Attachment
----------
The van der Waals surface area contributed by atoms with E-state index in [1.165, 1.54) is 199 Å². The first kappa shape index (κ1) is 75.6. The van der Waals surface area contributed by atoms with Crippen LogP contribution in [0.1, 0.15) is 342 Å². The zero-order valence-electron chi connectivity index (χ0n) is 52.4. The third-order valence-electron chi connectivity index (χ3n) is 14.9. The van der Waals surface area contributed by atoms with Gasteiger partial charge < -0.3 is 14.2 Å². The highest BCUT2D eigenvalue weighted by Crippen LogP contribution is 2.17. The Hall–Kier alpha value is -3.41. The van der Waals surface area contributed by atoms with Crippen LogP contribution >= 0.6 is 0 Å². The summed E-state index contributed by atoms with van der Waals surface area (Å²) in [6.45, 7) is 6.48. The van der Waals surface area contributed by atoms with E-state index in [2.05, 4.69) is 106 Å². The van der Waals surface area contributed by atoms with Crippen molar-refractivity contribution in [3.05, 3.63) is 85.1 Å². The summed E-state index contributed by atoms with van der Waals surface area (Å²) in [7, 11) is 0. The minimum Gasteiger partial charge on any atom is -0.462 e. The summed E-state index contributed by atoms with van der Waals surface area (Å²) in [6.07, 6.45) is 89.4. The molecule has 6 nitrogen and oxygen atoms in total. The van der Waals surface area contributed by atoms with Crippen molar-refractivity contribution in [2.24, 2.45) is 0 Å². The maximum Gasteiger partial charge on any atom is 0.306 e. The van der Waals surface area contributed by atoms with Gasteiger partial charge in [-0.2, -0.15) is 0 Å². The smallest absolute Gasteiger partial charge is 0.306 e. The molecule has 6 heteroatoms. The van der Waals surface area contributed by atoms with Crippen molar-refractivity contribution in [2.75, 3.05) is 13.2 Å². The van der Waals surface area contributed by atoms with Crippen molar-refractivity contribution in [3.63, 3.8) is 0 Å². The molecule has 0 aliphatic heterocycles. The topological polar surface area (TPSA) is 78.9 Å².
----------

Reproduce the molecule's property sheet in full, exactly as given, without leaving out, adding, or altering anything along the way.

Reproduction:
The van der Waals surface area contributed by atoms with E-state index in [1.165, 1.54) is 199 Å². The first kappa shape index (κ1) is 75.6. The van der Waals surface area contributed by atoms with Crippen LogP contribution in [0.1, 0.15) is 342 Å². The zero-order valence-electron chi connectivity index (χ0n) is 52.4. The third-order valence-electron chi connectivity index (χ3n) is 14.9. The van der Waals surface area contributed by atoms with Gasteiger partial charge < -0.3 is 14.2 Å². The highest BCUT2D eigenvalue weighted by Crippen LogP contribution is 2.17. The Hall–Kier alpha value is -3.41. The van der Waals surface area contributed by atoms with Crippen LogP contribution >= 0.6 is 0 Å². The summed E-state index contributed by atoms with van der Waals surface area (Å²) in [6.45, 7) is 6.48. The van der Waals surface area contributed by atoms with E-state index in [2.05, 4.69) is 106 Å². The van der Waals surface area contributed by atoms with Crippen molar-refractivity contribution in [3.05, 3.63) is 85.1 Å². The summed E-state index contributed by atoms with van der Waals surface area (Å²) in [7, 11) is 0. The minimum Gasteiger partial charge on any atom is -0.462 e. The summed E-state index contributed by atoms with van der Waals surface area (Å²) in [6.07, 6.45) is 89.4. The molecule has 6 nitrogen and oxygen atoms in total. The van der Waals surface area contributed by atoms with Crippen molar-refractivity contribution in [2.24, 2.45) is 0 Å². The maximum Gasteiger partial charge on any atom is 0.306 e. The van der Waals surface area contributed by atoms with Gasteiger partial charge in [-0.2, -0.15) is 0 Å². The smallest absolute Gasteiger partial charge is 0.306 e. The molecule has 6 heteroatoms. The van der Waals surface area contributed by atoms with Crippen molar-refractivity contribution in [2.75, 3.05) is 13.2 Å². The van der Waals surface area contributed by atoms with Crippen molar-refractivity contribution in [3.63, 3.8) is 0 Å². The molecule has 0 aliphatic heterocycles. The topological polar surface area (TPSA) is 78.9 Å².